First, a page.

ALS signed “I, Me, Bob—161 West 4th Street Apt 3A,” one page both sides, 6 x 9, February 16, 1962, with the original 'The Normandie, San Juan, Puerto Rico' mailing envelope, addressed by Dylan who adds an arrow pointing to the return address and playfully writes: "That's me all right." Letter to blues musician and close friend Dave Glover, written roughly a month before the release of his self-titled debut album, Dylan begins with a mention of fellow musician and photographer John Cohen (spelling and grammar retained): “I saw and talked with John Cohn last night for a while—he seems to have some grand ol time in Minneapolice—…told him and talked & babbled all about me I guess—no difference I can see tho—.” Cohen took several photos of Dylan on his East Village rooftop shortly after the latter arrived in New York City.
Dylan glosses over the moody Greenwich Village weather before turning the subject to music and a forthcoming appearance by Big Joe Williams: “Work out a new tuning on the guitar you gotta hear it to believe it—Big Joe Williams start at Folk City next Tuesday for two weeks. So the Minor Flea or Bee or key or something like that somewhere huh? oh well what d'you want?—that's U of M'land out there and you can't expect too much you know—.” Williams provided a strong artistic influence on Dylan during his early NYC days, notably even encouraging Dylan to move away from singing traditional songs and to write his own music; a month after this letter was written, Dylan contributed harmonica and backup vocals to the album Three Kings and the Queen, accompanying Victoria Spivey and Big Joe Williams on a recording for Spivey Records.
Restless and eager to perform, Dylan notes that he busies himself the best way he knows how, and that he wouldn’t mind the company of a familiar face: “There aint much work around here now I aint workin, I'm writing a lot and bummin around—This here place we got got a couch in one room—I'd sure like to know when you're a comin'—...Times aren't too awful good anywhere right now—Rote a new song called The John Birch Paranoyd Blues—Dave Ray's still working down the Gaslight hole—times aint too good down there neither—.”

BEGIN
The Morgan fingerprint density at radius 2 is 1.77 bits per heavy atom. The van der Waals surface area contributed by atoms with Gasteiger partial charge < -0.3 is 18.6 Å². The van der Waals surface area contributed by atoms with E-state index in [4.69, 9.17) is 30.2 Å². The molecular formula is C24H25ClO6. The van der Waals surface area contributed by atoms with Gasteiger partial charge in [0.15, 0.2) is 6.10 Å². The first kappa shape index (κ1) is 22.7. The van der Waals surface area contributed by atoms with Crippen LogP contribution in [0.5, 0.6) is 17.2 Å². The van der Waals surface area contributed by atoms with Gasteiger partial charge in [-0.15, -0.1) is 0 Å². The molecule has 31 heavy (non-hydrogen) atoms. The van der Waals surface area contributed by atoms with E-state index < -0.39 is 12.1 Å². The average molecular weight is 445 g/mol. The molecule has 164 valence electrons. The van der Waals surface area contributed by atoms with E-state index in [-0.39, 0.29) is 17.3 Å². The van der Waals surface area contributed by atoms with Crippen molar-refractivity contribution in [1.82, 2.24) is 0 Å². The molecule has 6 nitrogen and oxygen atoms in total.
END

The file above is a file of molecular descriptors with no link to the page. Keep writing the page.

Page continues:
He implores his friend to visit and to “bring a piles load of money with you—fill yer trunk up—we can use for wood to burn when you get—wood's expensive as hell nowadays,” before closing with a quote from Woody Guthrie: “('Sometimes I feel like a piece a dirt walkin').” This particular quote appears to be unpublished, and was most likely gleaned from lyrics shown to Dylan by Guthrie’s wife, Marjorie, when Dylan visited their Rockwood Park home in Queens. In fine condition.
Dylan recorded ‘Talkin' John Birch Paranoid Blues’ during the first Freewheelin' Bob Dylan session at Columbia's Studio A on April 24, 1962. Two weeks before the record’s release, Dylan was set to appear on The Ed Sullivan Show and perform ‘Talkin’ John Birch,’ however, on the day of the show, CBS reps demanded he change the song, for fear of a potential defamation suit. Dylan refused and walked out, an all but unthinkable option given the coverage a spot on Ed Sullivan Show would have afforded him. In the long run, the expression ‘no such thing as bad publicity’ proved correct, and the controversial episode gave Dylan increased publicity and a new range of fans.
From the Tony Glover Collection.
Terms and abbreviations used in our descriptions.